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Building Your Own Home

Switzerland - Building Your Own Home


If you have found a plot on which you intend to build your own house, first ensure that it can be sold to you as residential land. Although you may be able to obtain authorisation to buy agricultural land, you will first have to satisfy the authorities that you can care for it, and will not be able to erect residential buildings on it. Another option is to buy land with a derelict building that you can either convert or pull down in order to build in its place, but again ensure this is permissible.

You should work with an architect, who should be knowledgeable not only in what can be built with your budget but also what procedures will need to be followed. He or she will draw up a schedule and final plan for your project, at which point you will be able to apply to the local Planning Office (Bauamt) to obtain a building permit (G: Baugenehmigung, F: Permis de construire). Allow 3 months for this.

While this is underway, you will also need to enter into discussions with your bank over obtaining a mortgage to fund the project. Once you have been granted the planning permission you can decide whether to appoint a general contractor who will take care of sub-contracting or can begin obtaining quotes yourself for different aspects of the work. You can hire a project manager to oversee construction if you wish. It is also advisable to have a legal professional look over your construction contract, paying particular attentions to costs, deadlines and terms of payment, and build standards.

You should typically allow 5-8 months for your house to be built and you will have to visit the site fairly often to check progress, make decisions and keep things on track. Once a house building project is complete, there are an additional six months in which any defects or sub-standard work must be resolved by the relevant contractors.

You can buy kit homes (schlüsselfertig) in Switzerland but beware of hidden costs that can push the price-to-build far beyond the advertised price. These will include connections for utilities, landscaping, and dealing with any non-standard plot conditions, plus upgrades to the standard fittings. You will have a warranty with a kit home for visible and non-visible defects.

There are building regulations in place in Switzerland that are enforced at a cantonal level. The Swiss Association of Engineer and Architects (G: Schweizerischer Ingenieur- und Architektenverein, F: Société suisse des ingénieurs et des architectes), known as SIA, set the standards for build design and construction. Although there are directories of architects in Switzerland available online, you will find word-of-mouth recommendations valuable if you can obtain any. Expat forums such as englishforum.ch can be a place to start. As in any country, you need to find an architect with whom you can build a good working relationship. Not every architect will respect your budget and some have been reported to be not sufficiently informed on planning and building regulations. One tip is to correspond with your architect in writing whenever changes are required to ensure they are put into practice. Also have a clear understanding of what your position will be if forced to cancel the contract, as your architect will be basing fees on a projection of the final cost.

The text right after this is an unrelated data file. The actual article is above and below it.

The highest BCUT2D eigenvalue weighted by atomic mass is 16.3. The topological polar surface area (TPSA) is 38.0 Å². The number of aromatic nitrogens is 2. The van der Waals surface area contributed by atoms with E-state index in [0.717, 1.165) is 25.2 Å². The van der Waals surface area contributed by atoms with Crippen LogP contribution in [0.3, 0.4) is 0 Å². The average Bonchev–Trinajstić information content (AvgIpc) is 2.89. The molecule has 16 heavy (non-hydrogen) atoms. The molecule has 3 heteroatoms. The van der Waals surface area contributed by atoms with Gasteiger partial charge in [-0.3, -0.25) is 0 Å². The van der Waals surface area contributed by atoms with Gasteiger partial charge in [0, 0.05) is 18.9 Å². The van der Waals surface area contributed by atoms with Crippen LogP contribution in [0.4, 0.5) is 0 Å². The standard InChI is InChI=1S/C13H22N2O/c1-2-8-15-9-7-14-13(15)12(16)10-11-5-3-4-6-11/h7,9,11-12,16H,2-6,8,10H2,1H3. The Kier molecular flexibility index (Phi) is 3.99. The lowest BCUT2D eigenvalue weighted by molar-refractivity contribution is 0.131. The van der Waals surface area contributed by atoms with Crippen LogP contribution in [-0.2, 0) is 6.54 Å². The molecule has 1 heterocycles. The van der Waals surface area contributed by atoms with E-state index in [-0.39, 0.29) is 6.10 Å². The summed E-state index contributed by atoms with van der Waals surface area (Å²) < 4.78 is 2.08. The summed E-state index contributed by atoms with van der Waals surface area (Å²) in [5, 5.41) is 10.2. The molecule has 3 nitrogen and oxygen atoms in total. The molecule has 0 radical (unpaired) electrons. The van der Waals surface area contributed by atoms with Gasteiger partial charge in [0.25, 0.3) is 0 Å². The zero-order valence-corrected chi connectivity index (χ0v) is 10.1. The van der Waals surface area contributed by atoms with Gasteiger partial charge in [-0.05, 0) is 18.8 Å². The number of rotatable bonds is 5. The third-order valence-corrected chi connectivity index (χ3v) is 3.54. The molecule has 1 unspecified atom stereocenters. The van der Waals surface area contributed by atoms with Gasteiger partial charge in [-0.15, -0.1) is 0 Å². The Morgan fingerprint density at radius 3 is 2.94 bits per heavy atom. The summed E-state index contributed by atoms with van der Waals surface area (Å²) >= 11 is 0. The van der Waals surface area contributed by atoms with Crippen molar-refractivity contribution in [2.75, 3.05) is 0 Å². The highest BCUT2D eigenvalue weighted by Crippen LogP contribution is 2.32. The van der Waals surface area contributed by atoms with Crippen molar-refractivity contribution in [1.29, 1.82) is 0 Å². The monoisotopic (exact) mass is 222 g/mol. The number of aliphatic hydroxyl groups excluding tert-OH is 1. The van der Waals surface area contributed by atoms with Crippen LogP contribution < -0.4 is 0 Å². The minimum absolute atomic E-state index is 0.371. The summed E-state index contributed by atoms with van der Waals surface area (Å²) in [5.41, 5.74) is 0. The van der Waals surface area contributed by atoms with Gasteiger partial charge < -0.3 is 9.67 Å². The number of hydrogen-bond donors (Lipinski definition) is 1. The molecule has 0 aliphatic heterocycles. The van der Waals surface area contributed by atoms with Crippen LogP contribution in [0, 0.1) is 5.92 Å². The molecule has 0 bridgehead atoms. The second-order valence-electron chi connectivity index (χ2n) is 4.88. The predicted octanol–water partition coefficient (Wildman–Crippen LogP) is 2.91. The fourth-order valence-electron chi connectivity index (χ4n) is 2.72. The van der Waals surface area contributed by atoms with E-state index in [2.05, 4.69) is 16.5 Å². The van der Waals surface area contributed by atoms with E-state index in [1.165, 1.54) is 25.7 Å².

Useful Resources

SIA
http://www.sia.ch/

Suche.ch: Architekt
Online directory of architects in German-speaking Switzerland
http://www.suche.ch/info/architekt/

Architectes.ch
Online directory of architects in French-speaking Switzerland
http://www.architectes.ch/

StellaHaus
Kits for self-build houses in Switzerland
http://stellahaus.ch/
StellaHAUS AG, Aarauerstrasse 25, CH 5600 Lenzburg
Tel: +41 (0)62 886 00 20
Email: info@stellahaus.ch

SwissHaus
Kits for self-build houses in Switzerland, in wood or stone
http://www.swisshaus.ch/
SWISSHAUS AG, St. Jakob Strasse 21, CH 9004 St. Gallen
Tel: +41 (0)71 242 63 30
Email: info@swisshaus.ch


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